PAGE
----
I’m not the best singer in the world. I can carry a tune, but I wouldn’t have the record labels falling over themselves to sign me up. Like most Irish people, I don’t let this lack of finesse stand in the way of my launching into song at any opportunity – and in common with a lot of Irish people, the voice benefits hugely from occasional lubrication with a few gargles. I also have a temperamental car radio that drops all stations when I drive more than five kilometres out of Limerick city. No matter: I willingly become my own entertainment for the rest of the journey. I’m lucky enough too to have talented musician friends – keyboards, flutes, guitars – who turn every get-together into a singsong.
Over the years I attempted to join choirs. By and large, my auditions ended in failure. I can’t sight read, which was a big stumbling block for a few. Another choir was far too prestigious to consider the likes of me: I suspect my choice of You Do Something To Me as my audition song meant I was doomed before I opened my gob. Eventually I found a home in a large community choir – but after a few months of trying to keep my end up in the altos I bowed out. I discovered I didn’t have the commitment, or the discipline, to justify my presence there: I prefer my singing to be looser and more spontaneous.
At the launch of The Reunion, my last book, I had a terrific Limerick-based Gospel choir providing the entertainment. One of the choir members happened to work in the bookshop that hosted the launch, and she’d suggested that they come along. They raised the roof as I signed my new book, had everyone swaying and foot-tapping along. There and then, despite my own not-so-illustrious history with choirs in general, I decided that my next book would be based around a choir. Before the night was out I even had my title: The Choir.
It didn’t quite work out like that. My characters decided that they didn’t all want to be singers, thanks very much, so I had to push the choir to the side and feature it as an added extra rather than the main course. Instead of the characters all knowing one another to some extent – as they would have if they were all in the choir – some were complete strangers to one another, at the start anyway. It wasn’t a big deal: on the contrary, it gave me more scope for story lines.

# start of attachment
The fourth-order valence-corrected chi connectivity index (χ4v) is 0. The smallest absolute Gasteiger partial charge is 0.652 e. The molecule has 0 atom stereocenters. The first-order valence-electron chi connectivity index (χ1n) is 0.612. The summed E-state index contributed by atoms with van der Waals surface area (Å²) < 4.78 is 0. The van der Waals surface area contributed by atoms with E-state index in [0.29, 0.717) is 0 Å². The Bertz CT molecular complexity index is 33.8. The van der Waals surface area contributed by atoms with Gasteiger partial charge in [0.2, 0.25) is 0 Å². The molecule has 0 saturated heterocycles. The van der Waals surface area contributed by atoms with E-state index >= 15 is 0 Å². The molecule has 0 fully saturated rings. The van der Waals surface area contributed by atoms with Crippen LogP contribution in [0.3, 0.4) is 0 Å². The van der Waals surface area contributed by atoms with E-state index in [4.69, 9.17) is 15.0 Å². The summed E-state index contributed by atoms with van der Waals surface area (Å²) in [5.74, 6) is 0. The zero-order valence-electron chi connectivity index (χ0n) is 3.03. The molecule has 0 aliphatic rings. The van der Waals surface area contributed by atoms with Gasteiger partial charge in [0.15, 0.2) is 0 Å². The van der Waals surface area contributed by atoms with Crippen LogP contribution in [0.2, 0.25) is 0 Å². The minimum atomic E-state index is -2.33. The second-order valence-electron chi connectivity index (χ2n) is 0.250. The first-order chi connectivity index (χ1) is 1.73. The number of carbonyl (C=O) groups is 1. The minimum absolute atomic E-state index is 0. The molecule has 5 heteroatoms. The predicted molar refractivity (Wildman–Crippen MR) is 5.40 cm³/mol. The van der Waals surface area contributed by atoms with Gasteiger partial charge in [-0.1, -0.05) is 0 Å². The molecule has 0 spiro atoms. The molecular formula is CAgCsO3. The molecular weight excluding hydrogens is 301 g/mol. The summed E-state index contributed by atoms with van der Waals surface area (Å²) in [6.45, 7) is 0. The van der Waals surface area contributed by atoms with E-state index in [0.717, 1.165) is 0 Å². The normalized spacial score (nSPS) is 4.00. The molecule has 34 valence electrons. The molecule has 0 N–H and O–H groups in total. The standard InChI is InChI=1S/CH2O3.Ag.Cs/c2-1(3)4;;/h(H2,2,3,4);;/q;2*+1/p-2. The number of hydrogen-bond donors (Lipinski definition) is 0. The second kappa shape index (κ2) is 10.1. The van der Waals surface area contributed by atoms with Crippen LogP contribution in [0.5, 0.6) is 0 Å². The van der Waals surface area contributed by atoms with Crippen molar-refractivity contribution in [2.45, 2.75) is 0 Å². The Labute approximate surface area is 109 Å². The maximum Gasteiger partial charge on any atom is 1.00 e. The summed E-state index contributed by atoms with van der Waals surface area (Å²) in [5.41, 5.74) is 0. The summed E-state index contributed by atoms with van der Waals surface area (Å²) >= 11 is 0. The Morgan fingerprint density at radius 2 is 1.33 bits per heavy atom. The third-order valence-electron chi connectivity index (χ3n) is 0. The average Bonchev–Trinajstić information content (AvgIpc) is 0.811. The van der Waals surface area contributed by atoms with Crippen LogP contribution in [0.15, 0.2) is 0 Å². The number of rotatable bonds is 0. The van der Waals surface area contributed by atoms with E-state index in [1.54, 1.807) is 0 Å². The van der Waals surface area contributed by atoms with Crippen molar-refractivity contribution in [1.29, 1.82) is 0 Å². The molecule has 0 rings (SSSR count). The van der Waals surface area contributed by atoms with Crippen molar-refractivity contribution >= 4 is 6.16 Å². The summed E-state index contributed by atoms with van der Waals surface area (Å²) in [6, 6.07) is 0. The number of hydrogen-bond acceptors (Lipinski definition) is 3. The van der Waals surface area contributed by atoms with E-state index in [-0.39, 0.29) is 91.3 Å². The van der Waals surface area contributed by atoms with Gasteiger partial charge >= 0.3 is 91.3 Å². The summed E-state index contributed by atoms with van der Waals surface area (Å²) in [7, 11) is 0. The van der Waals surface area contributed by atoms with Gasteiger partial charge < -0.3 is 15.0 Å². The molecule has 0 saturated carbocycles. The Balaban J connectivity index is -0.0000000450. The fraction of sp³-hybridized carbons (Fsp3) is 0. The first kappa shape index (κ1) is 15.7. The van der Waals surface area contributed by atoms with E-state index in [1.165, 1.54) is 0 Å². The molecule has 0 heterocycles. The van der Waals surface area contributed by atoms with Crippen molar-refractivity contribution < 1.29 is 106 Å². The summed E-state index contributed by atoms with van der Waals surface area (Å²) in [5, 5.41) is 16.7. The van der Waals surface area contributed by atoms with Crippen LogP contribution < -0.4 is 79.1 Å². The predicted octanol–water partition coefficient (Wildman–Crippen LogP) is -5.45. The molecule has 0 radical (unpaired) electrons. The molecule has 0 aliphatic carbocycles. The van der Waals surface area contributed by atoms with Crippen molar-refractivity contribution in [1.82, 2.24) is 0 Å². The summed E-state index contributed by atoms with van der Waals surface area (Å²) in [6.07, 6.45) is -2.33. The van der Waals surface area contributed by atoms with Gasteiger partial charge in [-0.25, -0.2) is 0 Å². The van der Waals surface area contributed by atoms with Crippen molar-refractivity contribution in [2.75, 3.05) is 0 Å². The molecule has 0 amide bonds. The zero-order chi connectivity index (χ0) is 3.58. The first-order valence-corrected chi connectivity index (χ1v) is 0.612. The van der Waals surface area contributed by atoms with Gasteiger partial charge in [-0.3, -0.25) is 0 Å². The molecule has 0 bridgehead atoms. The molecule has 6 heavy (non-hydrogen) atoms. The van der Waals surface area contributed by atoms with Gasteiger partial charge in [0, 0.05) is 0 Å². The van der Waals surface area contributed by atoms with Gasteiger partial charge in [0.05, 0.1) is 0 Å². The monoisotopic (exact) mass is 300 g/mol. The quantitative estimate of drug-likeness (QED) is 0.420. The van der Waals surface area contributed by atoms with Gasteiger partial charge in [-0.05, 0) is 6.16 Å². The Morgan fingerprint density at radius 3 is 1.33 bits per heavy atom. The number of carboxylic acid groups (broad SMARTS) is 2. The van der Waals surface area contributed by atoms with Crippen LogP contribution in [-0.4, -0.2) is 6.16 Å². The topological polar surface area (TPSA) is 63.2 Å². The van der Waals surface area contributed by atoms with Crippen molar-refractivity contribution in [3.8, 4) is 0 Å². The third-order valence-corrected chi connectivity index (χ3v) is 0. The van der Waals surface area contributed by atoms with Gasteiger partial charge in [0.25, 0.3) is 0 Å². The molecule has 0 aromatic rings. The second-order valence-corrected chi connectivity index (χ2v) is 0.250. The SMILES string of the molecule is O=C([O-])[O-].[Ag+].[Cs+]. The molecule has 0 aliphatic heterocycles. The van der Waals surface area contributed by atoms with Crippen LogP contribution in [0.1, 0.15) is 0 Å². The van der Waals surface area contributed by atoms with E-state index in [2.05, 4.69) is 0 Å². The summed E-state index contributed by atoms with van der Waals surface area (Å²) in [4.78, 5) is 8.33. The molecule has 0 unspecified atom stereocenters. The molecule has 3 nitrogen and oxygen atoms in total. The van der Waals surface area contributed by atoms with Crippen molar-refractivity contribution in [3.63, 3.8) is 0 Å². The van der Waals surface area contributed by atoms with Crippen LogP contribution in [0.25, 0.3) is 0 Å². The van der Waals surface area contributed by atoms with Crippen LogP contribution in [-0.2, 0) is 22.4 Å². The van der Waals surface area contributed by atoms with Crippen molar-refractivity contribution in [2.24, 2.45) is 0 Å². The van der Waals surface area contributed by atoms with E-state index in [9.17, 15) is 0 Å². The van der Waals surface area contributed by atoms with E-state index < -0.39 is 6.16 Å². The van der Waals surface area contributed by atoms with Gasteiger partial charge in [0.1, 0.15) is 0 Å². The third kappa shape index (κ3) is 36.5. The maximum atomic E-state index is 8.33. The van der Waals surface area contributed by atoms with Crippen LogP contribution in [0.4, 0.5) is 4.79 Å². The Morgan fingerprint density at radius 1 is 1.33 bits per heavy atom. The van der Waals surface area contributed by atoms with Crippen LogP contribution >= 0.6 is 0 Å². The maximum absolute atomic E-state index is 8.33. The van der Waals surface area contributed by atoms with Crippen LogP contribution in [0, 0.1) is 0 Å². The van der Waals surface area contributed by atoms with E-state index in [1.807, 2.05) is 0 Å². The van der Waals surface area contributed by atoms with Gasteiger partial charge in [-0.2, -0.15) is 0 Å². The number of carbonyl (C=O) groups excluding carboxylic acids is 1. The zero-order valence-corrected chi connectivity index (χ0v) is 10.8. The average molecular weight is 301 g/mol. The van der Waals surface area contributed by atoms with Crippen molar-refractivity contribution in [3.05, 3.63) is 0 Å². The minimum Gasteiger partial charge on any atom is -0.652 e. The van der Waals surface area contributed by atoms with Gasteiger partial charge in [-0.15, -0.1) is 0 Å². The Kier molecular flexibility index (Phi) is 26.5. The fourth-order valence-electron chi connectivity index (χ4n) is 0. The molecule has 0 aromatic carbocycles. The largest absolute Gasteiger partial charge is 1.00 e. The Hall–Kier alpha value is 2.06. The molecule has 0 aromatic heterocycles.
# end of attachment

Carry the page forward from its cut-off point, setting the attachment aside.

I did try to hang on to the music theme as much as I could, though. There’s a relationship in the book that has echoes of Tony and Maria’s in West Side Story. One of the main characters, Molly, sings as she cycles to work in the sunshine. (She is in the choir.) Christopher, the choir director, has tried and failed to make it as a singer-songwriter, but music still runs through his veins, whether he likes it or not. Christopher’s neighbour, alternative children’s author Freddie, plays the ukulele (to his horror).
Ironically, the launch of The Street Where You Live on June 14 will feature no music – unless any of the kind souls who come along to lend their support decide to burst into spontaneous song. There will be plenty of singing later, when we migrate down the road to a local wine bar. If you’re anywhere in the vicinity of Limerick city, do join us. I promise you won’t have to sing – unless you really want to.
And you do, don’t you?
(c) Roisin Meaney
About The Street Where You Live:
It’s the hottest heatwave in years and as preparations for an end-of-summer concert get underway, the notes soar. But so, too, do the scandals and secrets …
Choir member Molly sees a young boy who she’s convinced is her grandson, but how does she find out the truth when her son Philip ran away to New Zealand five years ago?
Meanwhile Molly’s daughter Emily has fallen in love for the second time in her life. Except this time it’s with the wrong man …
While choir leader Christopher, who closed off his heart to love a long time ago, is making do with snatched trysts with new member Jane – who also happens to be married. But then American author Freddie moves in next door and suddenly things begin to get complicated.
As performance night approaches, the heatwave breaks and members of the choir discover that their lives intertwine more than they could ever have imagined. But are the inhabitants of the town ready for what happens next?
Order your copy online here.